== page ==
The Pinson brothers will move to the area, Pinson said, and the Albany location was appealing because “we’re from small farm towns in Illinois and prefer the lifestyle.”

Pinson said a highlight was working with Albany Town Council members Steve Hall and Randy Dunnuck, commissioner Shannon Henry and Brad Bookout, director of municipal and economic affairs for Delaware County and the East Central Indiana Regional Planning District.

“Working with the economic development officials in Delaware County has been phenomenal,” Pinson said. “Right from the very beginning, they were very helpful in making sure we had the necessary information to make our decision for the location. They took a genuine interest in our project and made us feel welcome in Albany and Delaware County.”

Hall said, “We’re delighted to work with them and it’s a win-win.”

Brad Bookout, Director of Economic and Municipal Affairs said, “For decades, Albany residents watched the Littler family incrementally grow Littler Diecast from a small company to an industry recognized leader.  With the Pinson brothers purchase of the facility and their mindset to grow their business here, I see similarities to the original ownership that are just a generation apart. To me, that is exciting and I wish them great success.”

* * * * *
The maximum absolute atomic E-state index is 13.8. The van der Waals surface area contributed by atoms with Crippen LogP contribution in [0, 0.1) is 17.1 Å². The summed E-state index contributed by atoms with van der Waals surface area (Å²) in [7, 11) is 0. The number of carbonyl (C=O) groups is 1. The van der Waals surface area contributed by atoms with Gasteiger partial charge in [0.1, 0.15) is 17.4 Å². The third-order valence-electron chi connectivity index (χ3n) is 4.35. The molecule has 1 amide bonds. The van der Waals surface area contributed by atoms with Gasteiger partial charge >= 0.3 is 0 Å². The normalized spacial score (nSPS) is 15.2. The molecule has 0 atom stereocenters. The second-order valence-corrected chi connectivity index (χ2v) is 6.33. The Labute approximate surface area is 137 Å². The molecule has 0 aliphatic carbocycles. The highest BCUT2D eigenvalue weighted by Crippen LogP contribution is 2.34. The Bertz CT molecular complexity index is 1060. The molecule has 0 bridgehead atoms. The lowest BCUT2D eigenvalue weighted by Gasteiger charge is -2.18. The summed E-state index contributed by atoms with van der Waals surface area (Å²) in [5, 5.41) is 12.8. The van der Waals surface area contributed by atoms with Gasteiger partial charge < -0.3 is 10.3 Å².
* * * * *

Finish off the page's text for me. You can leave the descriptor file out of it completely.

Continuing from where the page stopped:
The Delaware County commissioners have been scoring economic development wins even in the midst of the pandemic and struggling economy.

The commissioners on August 3 announced that an unused railroad spur at a failed wind turbine manufacturing facility would be repurposed for use by Ohio-based Good Industries as a transloading facility, where products and materials will be transferred from trucks to trains or from trains to trucks.

Earlier in the summer, the commissioners announced that Balance Holdings was acquiring 33 acres at Interstate 69 in Daleville for development of a 100,000-square-foot headquarters and an estimated $18-million investment and INOX Market Service is acquiring 18 acres in the Industria Center for development of a 139,000- square-foot facility and a $15-million investment.

About Delaware County Economic Development

In 2015 the Delaware County Commissioners privatized the County’s economic development activities in conjunction with the ECI Regional Planning District. Since that time, the County has developed business retention and expansion programs that are in constant contact with the multitude of industry within the County.  In addition, efforts to identify and attract various suitable industry throughout the world are undertaken on an annual basis.  For more information, contact Brad Bookout at [email protected].


About Pinson Manufacturing Corporation

Pinson Manufacturing Company has its origins deeply rooted in Machining and Fabrication. The founders; brothers Nathan and Leon Pinson worked in machine shops from early life and struck out on their own in 2016 to create PMC. Their purpose was to cater to customers in the Central Illinois region. In 2020, the company plans to expand to an 82,000 Sq Ft facility in Albany, IN, which will serve as the new PMC headquarters.  For more information visit: